(TFC)— Recently, Trump Administration representatives attended UN climate talks in Bronn, Germany. Perhaps this won’t surprise some readers, but they were all also affiliated with the fossil fuel industry. In pushing the importance of their industry’s survival, they hinted to background power balances pulling strings.
“This panel is only controversial if we choose to bury our heads in the sand and ignore the realities of a global energy system.” Those words came from David Banks’ mouth, special energy assistant to US President Donald Trump. Banks, with other coal and gas representatives, promoted their industry as having a central place in humanity’s energy future. The entire meeting, in fact, was a soapbox for the fossil fuel lobby to secure it’s economic foothold worldwide. “I don’t think it’s any surprise that economic prosperity is a higher priority”, Banks continued before the UN panel, Mashable reports.
“When the president looks at the Paris Agreement and climate policy in general, he looks through the lens of what effect does this have on US manufacturing and competitiveness.” Prosperity for whom, however, is the golden question.
Banks’ statement that economic prosperity is Trump’s priority naturally opens the door for many questions. Like, “what about the various ecological disasters including wildfires, hurricanes, hotter summers and colder winters?” These events not only weaken America’s infrastructure–which costs money–but also endangers overall national security. Intensifying weather events offshore or cross-border eventually becomes our problem. Especially if refugees escaping climate catastrophes, or the subsequent chaos arrive.
Despite dropping from the mainstream, America is still reeling from its recent tropical storm bombardment. Hurricane’s Harvey, Irma, Maria and Jose collectively wiped out swaths of the Caribbean and neighboring shores. Billions in damage was done by Harvey alone, and solutions are scarce for the poorest victims. Puerto Rico was essentially left behind, and President Trump even misrepresented the scale of Houston rescue operations after Harvey. These are all economic problems disregarded by Trump’s apparent vision of “economic prosperity”.
Promoting “clean coal” and nuclear energy as the world’s future before the UN was Orwell in a conference room. The masterful hijacking of words and their definitions. Some foreign leaders called the US meeting a diversion altogether. Despite clear knowledge to the contrary, Trump’s coal and gas advisers turned the gathering into a mirror fun house. Humanity’s energy future, and it’s planetary impacts, became a turbulent sales pitch.
And like any business, there are pressures to fall in line or face the consequences. Several Trump energy panelists wouldn’t answer a yes or no question from Democracy Now of whether they personally supported pulling out of the Paris Agreement.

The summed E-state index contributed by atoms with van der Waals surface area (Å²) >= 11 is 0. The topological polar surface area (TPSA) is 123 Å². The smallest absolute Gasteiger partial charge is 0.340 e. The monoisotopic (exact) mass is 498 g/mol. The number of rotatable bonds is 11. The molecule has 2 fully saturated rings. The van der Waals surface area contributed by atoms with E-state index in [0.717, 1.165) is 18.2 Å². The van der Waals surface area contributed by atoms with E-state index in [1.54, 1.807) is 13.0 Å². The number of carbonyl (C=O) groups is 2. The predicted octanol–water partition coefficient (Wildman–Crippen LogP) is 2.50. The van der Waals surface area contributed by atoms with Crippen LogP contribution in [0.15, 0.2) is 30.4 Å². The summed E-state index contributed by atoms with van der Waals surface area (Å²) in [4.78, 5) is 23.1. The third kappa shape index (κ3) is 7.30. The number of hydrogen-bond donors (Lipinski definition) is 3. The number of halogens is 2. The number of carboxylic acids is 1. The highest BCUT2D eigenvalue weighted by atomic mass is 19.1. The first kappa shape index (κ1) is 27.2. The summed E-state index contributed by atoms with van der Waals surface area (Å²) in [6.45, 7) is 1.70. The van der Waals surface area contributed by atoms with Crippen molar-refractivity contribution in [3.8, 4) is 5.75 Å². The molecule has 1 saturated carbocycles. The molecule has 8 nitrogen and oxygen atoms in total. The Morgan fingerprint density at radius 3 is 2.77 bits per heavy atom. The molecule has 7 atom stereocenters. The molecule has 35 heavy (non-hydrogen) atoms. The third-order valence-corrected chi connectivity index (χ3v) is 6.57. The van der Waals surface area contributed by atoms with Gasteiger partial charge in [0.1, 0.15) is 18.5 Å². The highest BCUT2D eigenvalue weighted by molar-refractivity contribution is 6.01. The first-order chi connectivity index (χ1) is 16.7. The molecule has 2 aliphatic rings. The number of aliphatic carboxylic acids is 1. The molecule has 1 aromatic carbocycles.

“I really don’t want to get into an argument with the United States of America”, said Fijian Prime Minister Frank Bainimarama. “We all know what coal does”, he continued according to Mashable, “and we all know the effects of coal mining and of coal. There is really no need to talk about coal because we all know what coal does with regard to climate change.”
Now, why would the leadership of Fiji not want to get into an ideological argument with the US government? Well, how about the millions in supportive funding the island government gets from America? Just last year, the US government increased its support to UN food programs in Fiji after a deadly cyclone killed dozens. With trends suggesting worsening weather events, Fiji is backed into a corner. And with the Trump Administration wiping Obama-era initiatives, Fiji’s disaster fund could be in danger.
As Advisor David Banks himself goes, he has a quite interesting past. According to Politico, Banks served as an international affairs and climate advisor to George W. Bush. He’d also spent time with the Central Intelligence Agency as an analyst, Think Advisor reports. Banks also is the executive vice president of the American Council for Capital Formation.
ACCF is a conservative think tank advising “pro-business” policy throughout Washington. David Banks is credited for widely expanding ACCF’s influence in government by the non-profit’s CEO Mark Bloomfield. ACCF was responsible for funding a study estimating the costs of President Obama’s Paris pledge at trillions of dollars, and millions of lost jobs. David Banks was one of Trump climate panelists who wouldn’t answer Democracy Now’s yes or no question on the Paris Agreement.
That’s only a taste of the fossil fuel rabbit hole that Donald Trump has positioned throughout government. Among many things, the US pro-fossil fuel climate panel revealed how committed to the industry many Trump advisors are. It demonstrated how bold they can be in presenting their visions as fact in spite of global scientific data. “Economic prosperity”, whatever that means, has superseded the dire climate reality. It’s almost as bad as hints in the meeting that the US is willing to use its leverage to make smaller nations fall in line.